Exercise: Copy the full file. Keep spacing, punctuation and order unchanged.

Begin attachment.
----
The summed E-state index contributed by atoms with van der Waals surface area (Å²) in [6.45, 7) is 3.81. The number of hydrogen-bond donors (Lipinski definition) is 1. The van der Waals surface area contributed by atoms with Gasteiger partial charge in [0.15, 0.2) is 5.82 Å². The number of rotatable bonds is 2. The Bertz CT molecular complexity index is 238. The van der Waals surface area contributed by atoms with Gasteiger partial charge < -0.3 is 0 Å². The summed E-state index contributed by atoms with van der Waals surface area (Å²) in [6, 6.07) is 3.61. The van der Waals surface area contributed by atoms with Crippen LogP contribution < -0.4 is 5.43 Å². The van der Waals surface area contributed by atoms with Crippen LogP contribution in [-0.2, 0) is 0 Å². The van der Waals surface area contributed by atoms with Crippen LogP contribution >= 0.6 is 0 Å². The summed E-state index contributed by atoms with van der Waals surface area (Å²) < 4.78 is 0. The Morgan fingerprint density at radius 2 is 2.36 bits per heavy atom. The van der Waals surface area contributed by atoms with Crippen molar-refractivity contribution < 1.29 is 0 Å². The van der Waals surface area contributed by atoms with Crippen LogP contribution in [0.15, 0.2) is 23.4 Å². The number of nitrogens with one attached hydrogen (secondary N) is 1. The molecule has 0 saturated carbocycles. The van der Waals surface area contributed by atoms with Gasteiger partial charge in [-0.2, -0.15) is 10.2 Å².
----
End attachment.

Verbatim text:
The summed E-state index contributed by atoms with van der Waals surface area (Å²) in [6.45, 7) is 3.81. The number of hydrogen-bond donors (Lipinski definition) is 1. The van der Waals surface area contributed by atoms with Gasteiger partial charge in [0.15, 0.2) is 5.82 Å². The number of rotatable bonds is 2. The Bertz CT molecular complexity index is 238. The van der Waals surface area contributed by atoms with Gasteiger partial charge < -0.3 is 0 Å². The summed E-state index contributed by atoms with van der Waals surface area (Å²) in [6, 6.07) is 3.61. The van der Waals surface area contributed by atoms with Crippen LogP contribution < -0.4 is 5.43 Å². The van der Waals surface area contributed by atoms with Crippen LogP contribution in [-0.2, 0) is 0 Å². The van der Waals surface area contributed by atoms with Crippen LogP contribution >= 0.6 is 0 Å². The summed E-state index contributed by atoms with van der Waals surface area (Å²) < 4.78 is 0. The Morgan fingerprint density at radius 2 is 2.36 bits per heavy atom. The van der Waals surface area contributed by atoms with Crippen molar-refractivity contribution < 1.29 is 0 Å². The van der Waals surface area contributed by atoms with Crippen LogP contribution in [0.15, 0.2) is 23.4 Å². The number of nitrogens with one attached hydrogen (secondary N) is 1. The molecule has 0 saturated carbocycles. The van der Waals surface area contributed by atoms with Gasteiger partial charge in [-0.2, -0.15) is 10.2 Å².